And he basically agrees with the Dish. Except he describes the point of the flotilla as "provoking a confrontation." Well, yes, in as much as they clearly wanted to go where they were told they couldn't and force Israel to stop them, it was indeed designed to provoke a response. This is also called civil disobedience, designed for p.r. in a long war of ideas. It is not warfare; and it need not be deflected by tactics much more lethal than Bull Connor's. Couldn't they disable the rudder and guide the ship to port? Or did they once again have to prove who's the man?
Moreover, Chait regards the decision to assault the ship rather than disable it a "technical" matter, rather than a core misjudgment, or a sign of Israel's trigger-happy impunity. He cites Shmuel Rosner:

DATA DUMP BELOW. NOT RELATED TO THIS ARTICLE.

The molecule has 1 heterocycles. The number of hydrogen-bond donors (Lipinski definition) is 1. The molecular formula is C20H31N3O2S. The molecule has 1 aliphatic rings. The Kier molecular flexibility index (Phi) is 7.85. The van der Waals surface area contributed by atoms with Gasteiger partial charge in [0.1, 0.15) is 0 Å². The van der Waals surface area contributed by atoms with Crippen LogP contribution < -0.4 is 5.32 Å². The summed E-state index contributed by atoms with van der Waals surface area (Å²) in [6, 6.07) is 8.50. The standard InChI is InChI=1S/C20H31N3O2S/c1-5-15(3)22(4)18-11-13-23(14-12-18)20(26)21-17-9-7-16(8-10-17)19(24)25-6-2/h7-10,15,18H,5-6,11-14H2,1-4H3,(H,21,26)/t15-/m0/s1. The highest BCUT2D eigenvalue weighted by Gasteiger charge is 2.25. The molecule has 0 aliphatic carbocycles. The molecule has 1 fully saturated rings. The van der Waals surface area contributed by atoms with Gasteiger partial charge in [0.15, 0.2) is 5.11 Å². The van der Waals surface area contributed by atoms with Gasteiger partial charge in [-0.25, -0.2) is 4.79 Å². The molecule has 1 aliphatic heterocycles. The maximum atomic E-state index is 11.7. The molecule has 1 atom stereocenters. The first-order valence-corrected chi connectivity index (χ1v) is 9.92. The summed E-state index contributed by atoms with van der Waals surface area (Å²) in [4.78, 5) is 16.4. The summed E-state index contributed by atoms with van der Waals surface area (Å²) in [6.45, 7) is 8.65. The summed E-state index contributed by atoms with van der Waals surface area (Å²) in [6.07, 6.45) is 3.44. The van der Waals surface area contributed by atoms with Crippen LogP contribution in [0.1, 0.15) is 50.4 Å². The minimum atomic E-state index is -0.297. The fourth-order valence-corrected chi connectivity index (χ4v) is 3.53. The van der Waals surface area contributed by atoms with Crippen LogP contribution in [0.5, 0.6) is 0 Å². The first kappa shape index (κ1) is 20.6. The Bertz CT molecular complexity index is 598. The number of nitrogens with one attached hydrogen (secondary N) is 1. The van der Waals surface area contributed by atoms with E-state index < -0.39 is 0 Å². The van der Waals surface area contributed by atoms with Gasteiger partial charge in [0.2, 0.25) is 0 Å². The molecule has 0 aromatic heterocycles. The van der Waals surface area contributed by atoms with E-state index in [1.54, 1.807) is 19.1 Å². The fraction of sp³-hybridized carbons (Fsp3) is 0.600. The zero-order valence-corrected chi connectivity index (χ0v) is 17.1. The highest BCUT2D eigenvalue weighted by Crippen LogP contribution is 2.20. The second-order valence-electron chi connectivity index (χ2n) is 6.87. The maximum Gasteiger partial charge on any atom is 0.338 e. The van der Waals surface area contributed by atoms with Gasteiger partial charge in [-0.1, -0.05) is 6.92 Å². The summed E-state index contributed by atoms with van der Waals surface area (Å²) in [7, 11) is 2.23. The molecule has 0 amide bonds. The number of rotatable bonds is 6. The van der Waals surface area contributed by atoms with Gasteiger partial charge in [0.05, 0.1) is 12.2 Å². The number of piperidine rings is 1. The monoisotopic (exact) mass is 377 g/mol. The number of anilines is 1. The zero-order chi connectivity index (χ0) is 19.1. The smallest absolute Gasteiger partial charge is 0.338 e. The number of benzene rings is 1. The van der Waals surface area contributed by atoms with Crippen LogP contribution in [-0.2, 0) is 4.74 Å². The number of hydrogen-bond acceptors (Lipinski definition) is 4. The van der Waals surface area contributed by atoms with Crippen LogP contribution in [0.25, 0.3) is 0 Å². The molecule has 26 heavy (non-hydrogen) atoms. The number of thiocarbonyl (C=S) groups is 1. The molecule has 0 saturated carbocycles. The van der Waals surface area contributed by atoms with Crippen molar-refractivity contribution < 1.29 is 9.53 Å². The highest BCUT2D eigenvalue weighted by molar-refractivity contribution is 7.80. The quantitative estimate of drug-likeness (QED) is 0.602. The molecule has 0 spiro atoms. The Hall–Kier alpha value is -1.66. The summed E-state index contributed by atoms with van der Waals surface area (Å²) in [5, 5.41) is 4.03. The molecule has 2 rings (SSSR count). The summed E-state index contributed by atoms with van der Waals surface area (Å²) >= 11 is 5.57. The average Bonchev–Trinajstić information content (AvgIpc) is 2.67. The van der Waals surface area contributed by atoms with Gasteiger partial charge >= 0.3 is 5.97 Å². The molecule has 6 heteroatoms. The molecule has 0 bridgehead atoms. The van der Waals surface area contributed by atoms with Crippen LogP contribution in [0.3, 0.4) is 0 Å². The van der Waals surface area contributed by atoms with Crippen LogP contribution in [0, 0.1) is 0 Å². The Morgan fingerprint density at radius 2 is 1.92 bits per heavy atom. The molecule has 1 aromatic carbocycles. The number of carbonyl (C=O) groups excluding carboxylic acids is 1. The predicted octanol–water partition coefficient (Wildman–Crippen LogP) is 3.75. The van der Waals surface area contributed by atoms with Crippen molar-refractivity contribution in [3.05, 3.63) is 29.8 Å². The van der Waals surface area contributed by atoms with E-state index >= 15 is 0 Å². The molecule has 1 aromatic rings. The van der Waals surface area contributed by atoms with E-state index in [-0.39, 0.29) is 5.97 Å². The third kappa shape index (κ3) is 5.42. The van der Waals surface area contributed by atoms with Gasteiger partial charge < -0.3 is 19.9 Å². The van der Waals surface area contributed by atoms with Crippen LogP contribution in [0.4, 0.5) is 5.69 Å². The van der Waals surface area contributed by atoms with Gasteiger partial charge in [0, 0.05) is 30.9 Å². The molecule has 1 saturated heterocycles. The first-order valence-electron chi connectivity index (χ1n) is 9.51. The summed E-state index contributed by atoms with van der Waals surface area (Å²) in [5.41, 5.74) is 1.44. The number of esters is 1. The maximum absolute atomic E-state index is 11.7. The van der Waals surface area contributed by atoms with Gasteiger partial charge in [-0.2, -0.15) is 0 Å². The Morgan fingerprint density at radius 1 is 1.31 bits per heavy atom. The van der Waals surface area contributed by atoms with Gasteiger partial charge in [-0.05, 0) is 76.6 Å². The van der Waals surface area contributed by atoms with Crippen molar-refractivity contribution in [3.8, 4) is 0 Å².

The commandos didn't know they were going to face an angry mob armed with knives and bats.
You mean the IDF sent commandos to take over a ship packed with opponents of Israel's blockade in international waters and thought everyone would just wave the white flag (which, by some accounts, they did). This was either truly dangerous incompetence or Cheney-esque bravado. Or both. And, yes, the US doesn't have a strong moral position on this after the Bush-Cheney years. Netanyahu is simply being Israel's Cheney. Comforting thought, no?
What I learn from this is that Israel under its current government is quite capable of attacking Iran - against US wishes - and failing to gain anything but a brief breathing space and deeper and deeper isolation.